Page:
The past experience of DGR in settling Veterans (armed forces personnel of the Indian Army, Indian Navy and the Indian Air Force who superannuate/retire) has not been encouraging as various resettlement schemes have virtually collapsed due to PSUs pulling out, despite being mandated to do so, thus leaving many Veterans in the lurch and struggling post retirement.
DGR will now have to be tasked to ensure that the Agniveers not retained after the 4-year period is absorbed in various governmental organisations where vacancies have been announced by various Union Ministries and State Governments. No Agniveer can be left high and dry, else the rural youth’s first preference will be the Para Military Forces and other Government jobs where there is an assured long duration service and Armed Forces will become a second option for them. Till now a job in the military is the first option for the rural youth of the country, who comprise about 70% of the Indian armed forces soldiers.
The other pivotal point on which the success of the Agnipath scheme in the Indian Army is Regimentation.
The cutting edge of the Indian Army are the three fighting arms which are the Infantry, Mechanised Infantry and the Armoured Corps as these three arms have the first direct contact with an enemy.
These three fighting arms have Regiments/Battalions which have fixed troop composition, some of which date back to the pre-independence era and have excelled both in wars, both pre-independence and post-independence. The troop composition should not be tinkered with. Some examples are the Maratha Light Infantry, the Rajput Regiment, the Bihar Regiment, the Sikh Regiment and the Sikh Light Infantry of the Infantry which is also known as the Queen of the Battle.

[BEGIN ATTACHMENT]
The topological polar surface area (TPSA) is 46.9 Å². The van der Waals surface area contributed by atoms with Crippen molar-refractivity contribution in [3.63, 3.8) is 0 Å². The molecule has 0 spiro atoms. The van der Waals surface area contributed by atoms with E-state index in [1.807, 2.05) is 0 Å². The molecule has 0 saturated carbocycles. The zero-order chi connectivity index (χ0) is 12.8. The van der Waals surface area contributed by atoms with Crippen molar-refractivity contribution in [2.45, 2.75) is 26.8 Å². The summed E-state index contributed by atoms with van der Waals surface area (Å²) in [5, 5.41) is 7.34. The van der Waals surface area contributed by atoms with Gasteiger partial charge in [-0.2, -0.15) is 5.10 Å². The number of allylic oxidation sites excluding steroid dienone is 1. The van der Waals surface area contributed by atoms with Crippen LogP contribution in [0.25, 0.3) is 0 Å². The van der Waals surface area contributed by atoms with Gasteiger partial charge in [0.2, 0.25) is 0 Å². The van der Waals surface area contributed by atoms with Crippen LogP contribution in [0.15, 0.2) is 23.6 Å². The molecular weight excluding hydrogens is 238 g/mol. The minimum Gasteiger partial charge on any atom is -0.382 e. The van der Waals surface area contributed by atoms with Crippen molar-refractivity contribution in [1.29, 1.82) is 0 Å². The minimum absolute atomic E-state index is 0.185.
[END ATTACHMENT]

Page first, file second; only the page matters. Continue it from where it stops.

This is because an Agniveer who will be joining for a shortened duration of 4 years will find it easy to assimilate and amalgamate the environs of his Regiment/Battalion as many peers and seniors in the Regiment/Battalion would be from and around his village due to the fixed troop composition in these three fighting arms. This will help increase the combat potential of these three fighting arms.
A similar step in supporting arms like the Regiment of Artillery, Corps of Army Air Defence and the Corps of Engineers will help make the Agnipath scheme a roaring success.
The All India-All Class system of recruitment for soldiers which has been in existence since our Independence in 1947 should definitely be followed, yet at the same time the troop composition of the existing fighting units should not be changed.
The Agnipath scheme has to succeed at all costs as the nation’s security depends on it, for there is no runner up in a war or in counter-insurgency operations.
Alan Mullaly rightly remarked “Leadership is having a compelling vision, a comprehensive plan, relentless implementation and talented people working together”.
(Author who retired from the Corps of Engineers of the Indian Army is an alumnus of NDA, Khadakwasla and IIT Kanpur. He is an M.Tech in Structures and has also done MBA and LLB. He Tweets and Koos at @JassiSodhi24. Views expressed are personal and do not reflect the official position or policy of Financial Express Online. Reproducing this content without permission is prohibited).